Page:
For now I'm labeling this guy a Mystery Mini, because I am not quite sure who that manufacturer was. My guess was GW... and I used him as Radaghast the Brown in my Lord of the Rings games.
The base was sculpted as part of a series for a miniature company, mostly using Apoxy sculpt.
This was a very different color palette for me, as browns are never my first choice. Heck, they are rarely my second, third or fourth. It's not that I don't enjoy that range of colors... it just does not often occur to me to use them!
I may have to do a video about browns in the same way I did reds, greens, blues, grays, etc. It's possible to get a massively different array of warmer and cooler browns, more intense and more muted shades too.
There are many reasons why I have chosen to paint new genres of figures like Flames of War, Wild West Exodus and Bolt Action. I play all of those games, but they have also forced me to look at entirely new palette choices.
This has exponentially expanded my overall color palette, moving towards greens, browns, tans, and more weathered looks.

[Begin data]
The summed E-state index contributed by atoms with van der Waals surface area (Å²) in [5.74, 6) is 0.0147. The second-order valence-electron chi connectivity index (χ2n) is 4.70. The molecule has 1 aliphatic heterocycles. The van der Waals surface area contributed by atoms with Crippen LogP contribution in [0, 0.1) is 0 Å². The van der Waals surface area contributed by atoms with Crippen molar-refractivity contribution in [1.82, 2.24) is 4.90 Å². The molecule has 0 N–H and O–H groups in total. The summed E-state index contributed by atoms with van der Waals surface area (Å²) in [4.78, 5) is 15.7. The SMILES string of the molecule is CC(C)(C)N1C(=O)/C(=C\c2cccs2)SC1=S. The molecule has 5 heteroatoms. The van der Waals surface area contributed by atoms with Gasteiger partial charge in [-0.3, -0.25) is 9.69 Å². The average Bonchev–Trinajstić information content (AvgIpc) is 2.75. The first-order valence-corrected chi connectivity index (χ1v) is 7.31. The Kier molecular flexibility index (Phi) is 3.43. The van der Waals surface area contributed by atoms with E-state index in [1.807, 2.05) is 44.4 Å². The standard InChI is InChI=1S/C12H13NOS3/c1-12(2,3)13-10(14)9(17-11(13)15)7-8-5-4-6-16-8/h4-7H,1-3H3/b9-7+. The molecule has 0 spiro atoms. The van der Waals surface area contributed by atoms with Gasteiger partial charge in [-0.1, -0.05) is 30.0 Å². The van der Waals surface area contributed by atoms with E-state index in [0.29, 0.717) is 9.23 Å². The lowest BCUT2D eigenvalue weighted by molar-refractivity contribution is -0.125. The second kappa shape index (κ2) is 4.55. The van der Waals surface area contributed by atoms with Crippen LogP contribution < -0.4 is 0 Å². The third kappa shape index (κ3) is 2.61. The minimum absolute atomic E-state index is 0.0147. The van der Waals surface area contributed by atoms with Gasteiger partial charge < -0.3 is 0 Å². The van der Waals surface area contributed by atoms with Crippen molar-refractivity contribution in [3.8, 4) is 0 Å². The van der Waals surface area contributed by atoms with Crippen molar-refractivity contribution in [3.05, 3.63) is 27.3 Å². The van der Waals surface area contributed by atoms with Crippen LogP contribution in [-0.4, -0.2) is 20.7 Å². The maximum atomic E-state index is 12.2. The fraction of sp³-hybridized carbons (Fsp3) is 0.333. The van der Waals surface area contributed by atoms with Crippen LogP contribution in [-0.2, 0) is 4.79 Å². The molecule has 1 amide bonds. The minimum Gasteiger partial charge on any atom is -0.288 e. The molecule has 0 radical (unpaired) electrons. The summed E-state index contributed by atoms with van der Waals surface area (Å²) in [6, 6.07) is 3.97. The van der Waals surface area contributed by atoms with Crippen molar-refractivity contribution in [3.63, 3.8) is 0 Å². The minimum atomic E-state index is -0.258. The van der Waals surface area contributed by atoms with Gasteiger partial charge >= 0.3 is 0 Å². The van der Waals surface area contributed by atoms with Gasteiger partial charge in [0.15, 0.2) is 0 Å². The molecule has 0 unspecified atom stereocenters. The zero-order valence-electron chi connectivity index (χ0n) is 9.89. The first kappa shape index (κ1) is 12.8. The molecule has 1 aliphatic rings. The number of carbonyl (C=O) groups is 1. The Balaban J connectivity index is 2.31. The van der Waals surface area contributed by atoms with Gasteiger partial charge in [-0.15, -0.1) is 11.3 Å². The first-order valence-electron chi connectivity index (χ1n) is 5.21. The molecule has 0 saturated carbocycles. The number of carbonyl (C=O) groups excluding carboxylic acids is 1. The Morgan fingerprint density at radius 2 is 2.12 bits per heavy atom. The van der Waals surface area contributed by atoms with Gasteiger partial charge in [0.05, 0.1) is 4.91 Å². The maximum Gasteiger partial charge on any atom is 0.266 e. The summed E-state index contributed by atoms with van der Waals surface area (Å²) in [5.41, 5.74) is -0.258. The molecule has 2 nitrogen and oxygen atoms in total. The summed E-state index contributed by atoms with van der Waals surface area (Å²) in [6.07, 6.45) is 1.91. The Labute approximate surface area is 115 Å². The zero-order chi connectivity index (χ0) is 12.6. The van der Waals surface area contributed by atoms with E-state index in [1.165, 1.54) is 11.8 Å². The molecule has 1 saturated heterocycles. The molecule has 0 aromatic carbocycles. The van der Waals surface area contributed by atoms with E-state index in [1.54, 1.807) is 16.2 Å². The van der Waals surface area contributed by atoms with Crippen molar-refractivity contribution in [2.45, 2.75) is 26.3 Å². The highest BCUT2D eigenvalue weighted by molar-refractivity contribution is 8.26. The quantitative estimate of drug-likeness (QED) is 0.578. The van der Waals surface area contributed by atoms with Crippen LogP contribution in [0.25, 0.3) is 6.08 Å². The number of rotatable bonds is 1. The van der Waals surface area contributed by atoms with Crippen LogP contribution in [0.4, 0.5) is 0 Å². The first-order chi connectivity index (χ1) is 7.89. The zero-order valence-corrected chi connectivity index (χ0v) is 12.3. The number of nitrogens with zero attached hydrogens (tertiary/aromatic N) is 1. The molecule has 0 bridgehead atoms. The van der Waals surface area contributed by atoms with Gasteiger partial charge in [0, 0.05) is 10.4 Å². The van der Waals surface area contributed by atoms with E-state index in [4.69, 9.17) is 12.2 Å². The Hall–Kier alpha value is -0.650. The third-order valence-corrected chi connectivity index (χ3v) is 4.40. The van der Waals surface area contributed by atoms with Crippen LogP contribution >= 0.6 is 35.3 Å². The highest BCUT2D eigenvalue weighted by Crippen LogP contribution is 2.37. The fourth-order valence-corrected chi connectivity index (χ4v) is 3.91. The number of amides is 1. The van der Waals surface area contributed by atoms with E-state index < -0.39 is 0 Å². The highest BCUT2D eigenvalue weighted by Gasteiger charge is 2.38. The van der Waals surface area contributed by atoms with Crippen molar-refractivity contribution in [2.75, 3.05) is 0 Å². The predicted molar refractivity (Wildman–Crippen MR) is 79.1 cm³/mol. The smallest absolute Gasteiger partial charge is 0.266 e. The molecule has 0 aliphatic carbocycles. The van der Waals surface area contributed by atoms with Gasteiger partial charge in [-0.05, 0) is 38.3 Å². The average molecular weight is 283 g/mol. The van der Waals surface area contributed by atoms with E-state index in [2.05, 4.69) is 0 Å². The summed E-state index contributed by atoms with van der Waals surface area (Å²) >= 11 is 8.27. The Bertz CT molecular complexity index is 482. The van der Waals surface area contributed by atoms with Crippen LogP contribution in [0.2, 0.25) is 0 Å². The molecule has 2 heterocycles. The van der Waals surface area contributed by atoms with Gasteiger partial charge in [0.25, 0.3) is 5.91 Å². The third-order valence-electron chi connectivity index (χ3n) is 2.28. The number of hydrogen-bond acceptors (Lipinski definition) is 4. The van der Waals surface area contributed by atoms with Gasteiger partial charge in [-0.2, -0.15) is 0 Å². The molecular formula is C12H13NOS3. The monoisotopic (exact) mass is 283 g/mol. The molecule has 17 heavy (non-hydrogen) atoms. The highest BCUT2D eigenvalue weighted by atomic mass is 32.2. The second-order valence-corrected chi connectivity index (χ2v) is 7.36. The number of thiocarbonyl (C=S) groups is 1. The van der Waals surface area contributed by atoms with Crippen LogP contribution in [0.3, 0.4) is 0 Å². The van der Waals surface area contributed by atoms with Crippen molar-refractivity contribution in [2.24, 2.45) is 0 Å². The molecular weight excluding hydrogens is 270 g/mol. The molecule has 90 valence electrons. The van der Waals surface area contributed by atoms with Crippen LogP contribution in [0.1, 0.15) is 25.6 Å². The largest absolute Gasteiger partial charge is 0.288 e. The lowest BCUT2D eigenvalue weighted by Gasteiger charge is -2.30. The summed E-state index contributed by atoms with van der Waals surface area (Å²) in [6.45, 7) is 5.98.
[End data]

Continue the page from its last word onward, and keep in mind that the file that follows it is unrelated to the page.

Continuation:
I have discussed many times (including some recent articles) on how these various systems have added all new basing and terrain techniques... in seeing pieces such as this, and discussions with other painters, that I step back and see what a major impact that's all having.
For a number of years, I had to paint more brightly colored 40k figures, and other sci-fi style minis. These tended to continue the relatively bright palette of blues, golds, reds and purples.
There was not much call for the more natural tones, even in the Fantasy armies that I painted, for the Lizards were even more brightly colored!
I do suggest every chance I get to branch out into such new areas where possible, because in any event, your palette will grow. And who knows, you just might find some new games that you like too!